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Re^2: Variable number of foreach loops (non-recursive solution)

by abhay180 (Acolyte)
on Nov 29, 2013 at 09:48 UTC ( #1064930=note: print w/replies, xml ) Need Help??

in reply to Re: Variable number of foreach loops (non-recursive solution)
in thread Variable number of foreach loops

Thanks a lot. That helps.
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Re^3: Variable number of foreach loops (performance)
by BrowserUk (Pope) on Nov 29, 2013 at 11:23 UTC

    Just in case performance is a consideration:

    #! perl -slw use strict; use Algorithm::Loops qw[ NestedLoops ]; use Time::HiRes qw[ time ]; sub nFor(&@) { my $code = shift; my @indices = map { 0 } @_; # First set of indices is all zeroes my @sizes = map { scalar @$_ } @_; # Cache array sizes (optional) my $k; do { # Determine the array elements corresponding to the current se +t # of indices, and pass them to the closure: $code->( map { $_[$_][$indices[$_]] } 0..$#_ ); # Determine the next set of indices: for ($k = $#_; $k >= 0; $k--) { $indices[$k]++; if ($indices[$k] < $sizes[$k]) { last; } else { $indices[$k] = 0; } } # If $k went out-of-bounds, it means we're finished: } while ($k >= 0); } sub nForX(&@) { my $code = shift; my $n = shift; return $code->( @_ ) unless $n; for my $i ( @{ shift() } ) { &nForX( $code, $n-1, @_, $i ); } } my %stuff = ( A => [ 1..1000 ], B => [ 'a'..'z', 'A'..'Z' ], C => [ map chr, 33..47, 58..64, 92..96 ], ); my $start; for my $pat ( qw[ A::B A::C B::C A::B::C ] ) { print "\nProcessing $pat"; my @keys = split '::', $pat; $start = time; nForX { my @set = @_; } scalar @keys, @stuff{ @keys }; printf "\tRecursive: %f seconds\n", time - $start; $start = time; nFor { my @set = @_; } @stuff{ @keys }; printf "\tIterative: %f seconds\n", time - $start; $start = time; NestedLoops [ @stuff{ @keys } ], sub { my @set = @_; }; printf "\tNestedLoops %f seconds\n", time - $start; } __END__ C:\test>nforx Processing A::B Recursive: 0.107126 seconds Iterative: 0.227112 seconds NestedLoops 0.474461 seconds Processing A::C Recursive: 0.049802 seconds Iterative: 0.117263 seconds NestedLoops 0.235748 seconds Processing B::C Recursive: 0.002990 seconds Iterative: 0.006834 seconds NestedLoops 0.014829 seconds Processing A::B::C Recursive: 3.072954 seconds Iterative: 7.725672 seconds NestedLoops 15.938471 seconds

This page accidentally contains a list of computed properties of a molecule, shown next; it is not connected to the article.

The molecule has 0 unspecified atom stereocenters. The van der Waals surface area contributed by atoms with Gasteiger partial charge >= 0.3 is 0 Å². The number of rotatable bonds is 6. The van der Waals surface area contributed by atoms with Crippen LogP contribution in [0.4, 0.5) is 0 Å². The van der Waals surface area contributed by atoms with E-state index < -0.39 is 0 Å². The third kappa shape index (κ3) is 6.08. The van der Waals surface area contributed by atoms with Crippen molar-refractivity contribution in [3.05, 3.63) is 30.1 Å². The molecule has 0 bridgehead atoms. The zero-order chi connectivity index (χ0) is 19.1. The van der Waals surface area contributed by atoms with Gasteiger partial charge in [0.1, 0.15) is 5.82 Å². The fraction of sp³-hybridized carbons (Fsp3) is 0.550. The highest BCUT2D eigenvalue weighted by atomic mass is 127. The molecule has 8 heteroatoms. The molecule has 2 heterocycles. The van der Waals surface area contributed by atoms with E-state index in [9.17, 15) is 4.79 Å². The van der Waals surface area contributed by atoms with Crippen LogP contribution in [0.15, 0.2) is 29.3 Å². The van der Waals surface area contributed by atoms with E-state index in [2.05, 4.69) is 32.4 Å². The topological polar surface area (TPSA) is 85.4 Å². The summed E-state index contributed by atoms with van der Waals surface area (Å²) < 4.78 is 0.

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[Corion]: But yes, "who started this process" is interesting information :)
[tye]: no, I really believe that "login user" was added as a fundamental bit of info about each process in order to enhance the usefulness of auditing
[Corion]: Ah - if that information is saved in a file, then you could theoretically spam that file and confuse getlogin(). So, don't use it for authentication :)
[tye]: that is what getlogin() certainly *used* to do. I don't believe that is what it certainly should do.
[davido]: /var/run/utmp is 664 i think.
[tye]: Note that my "man getlogin" says that it uses stdin when it should use /dev/tty (calling a glibc bug). But that does not appear to be the case when I test it. But maybe Perl's getlogin() is not using glibc's getlogin().
[oiskuu]: well, run a strace and see what the getlogin does for you.... As I said. SELinux probably has those security labels. But not regular linux.
[tye]: for example, read https://unix. questions/146138/ loginuid-should-be -allowed-to-change -or-not-mutable-or -not
[tye]: I'm not using SELinux and it certainly appears to disagree with you. shrug
[tye]: Since you brought up /proc, oiskuu, I didn't see you respond to my suggestion of 'loginuid'. Does your /proc not have such?

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